StatsCan labour shortage report released May 24 compares the number of unemployed to vacant positions
There are lies, damn lies and statistics. No one knows to whom this often-repeated expression should be attributed, but most realize that statistics, even accurate ones, taken at face value and without careful analysis, can lead to misguided conclusions.
People with a particular position to present may indulge in the tactics offered in a well-read book aptly named How to Lie With Statistics. And with so much current media content being labelled fake news by one group or another, it is hard to know what to believe.
In some countries, statisticians know they can only produce numbers that conform to the current government’s party line. Occasionally, they are even told what numbers to produce. Canada is blessed to have Statistics Canada as our statistical agency: it is recognized around the world as being honest, accurate and reliable. We can trust and believe in the numbers that StatsCan releases.
Nevertheless, even the most trustworthy and accurate data can be misinterpreted or presented in such a way as to lead to erroneous conclusions. This is what has happened to a StatsCan report released last May 24.
The report deals with the very topical issue of labour shortages. It compares the number of unemployed people to the number of vacant jobs from 2016 to last year. Jobs are sorted by the educational level required. The unemployed are also categorized by their level of education and also by whether they are immigrants or Canadian born.
When we look at jobs that require no education past high school, it is undeniably clear that there are far more openings than there are people to fill them. Ask anyone who is trying to run a restaurant or any similar business. In the past, such jobs were often filled by people too young to have acquired further education, but low birth rates for two or three generations mean that we no longer have a large enough stream of youngsters going into and out of high schools.
The picture is different when we look at vacant jobs that demand a university degree. Here the number of unemployed degree holders exceeds the number of vacancies. These numbers could lead one to believe that we have too many university-trained people and that there are no labour shortages once we move beyond entry-level jobs. Both these conclusions are false.
All workers, including the well-educated, are in short supply. Contact almost any employer or industry association just about anywhere in Canada and they will tell you that not only can they not fill the positions they have, but they are having trouble keeping their existing staff as scarce workers are being lured away.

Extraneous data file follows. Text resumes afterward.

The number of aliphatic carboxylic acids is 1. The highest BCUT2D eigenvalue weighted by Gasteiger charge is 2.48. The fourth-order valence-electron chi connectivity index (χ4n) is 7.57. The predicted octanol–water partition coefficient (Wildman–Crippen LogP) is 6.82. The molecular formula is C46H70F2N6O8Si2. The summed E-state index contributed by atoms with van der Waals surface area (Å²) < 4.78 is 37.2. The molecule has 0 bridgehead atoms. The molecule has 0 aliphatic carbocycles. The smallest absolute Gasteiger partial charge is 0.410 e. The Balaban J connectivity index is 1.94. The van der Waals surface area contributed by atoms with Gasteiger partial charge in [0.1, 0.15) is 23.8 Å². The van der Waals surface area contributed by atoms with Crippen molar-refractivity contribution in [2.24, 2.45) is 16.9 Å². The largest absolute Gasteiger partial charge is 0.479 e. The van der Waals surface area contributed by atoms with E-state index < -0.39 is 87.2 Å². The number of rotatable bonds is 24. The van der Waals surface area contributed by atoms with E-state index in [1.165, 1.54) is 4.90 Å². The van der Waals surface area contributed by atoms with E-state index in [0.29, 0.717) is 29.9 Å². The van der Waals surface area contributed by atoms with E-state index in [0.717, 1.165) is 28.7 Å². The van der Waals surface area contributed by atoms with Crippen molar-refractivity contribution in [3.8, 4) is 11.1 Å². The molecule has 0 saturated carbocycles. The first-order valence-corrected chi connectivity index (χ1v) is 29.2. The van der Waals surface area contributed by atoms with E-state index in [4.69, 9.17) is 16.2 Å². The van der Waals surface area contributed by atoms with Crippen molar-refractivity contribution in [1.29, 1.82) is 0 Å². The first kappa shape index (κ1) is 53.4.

One reason that we have unemployed graduates alongside historically high job vacancies is that university degrees are not interchangeable. Graduates with STEM (science, technology, engineering and mathematics) degrees have their choice of well-paid jobs. So do those in the health professions and other applied fields. Graduates in less specialized or practical fields face dimmer prospects.
One should be wary of the headlines describing this report that imply that a university degree or other advanced training is not worth it. However, before investing the time, effort and expense of acquiring a degree, prospective students should do some homework on which fields offer the best employment prospects for graduates. Canada’s employers still need highly trained workers, but only if they are in the right fields.
Another reason for the mismatch between grads and jobs is experience or the lack of it. It is up to employers to take on new workers and to provide the experience they need if they are to get around the workers’ bind that they cannot get a job without experience and they cannot get experience without a job. Training-related programs like work terms, summer positions and co-ops are all effective ways to deal with the lack of experience.
As StatsCan’s numbers show, immigrants are overrepresented among those not finding work. Any arriving immigrant, by definition, does not have Canadian experience. In the past, many professional bodies, employers and others used this lack of Canadian experience to screen out immigrant workers. Many valuable new arrivals were thus unable to contribute the training, skills and expertise they brought to Canada. Fortunately, current labour shortages are such that associations and others no longer use lack of experience in Canada as a discriminating tactic.
A final reason for unfilled jobs and idle workers in Canada is location. We are a big country. Not every employer has the option to operate where most potential workers are, and many Canadians are reluctant to move where the jobs are. The growth of remote work should provide at least a partial solution to this problem.
Dr. Roslyn Kunin is a public speaker, consulting economist and senior fellow of the Canada West Foundation.
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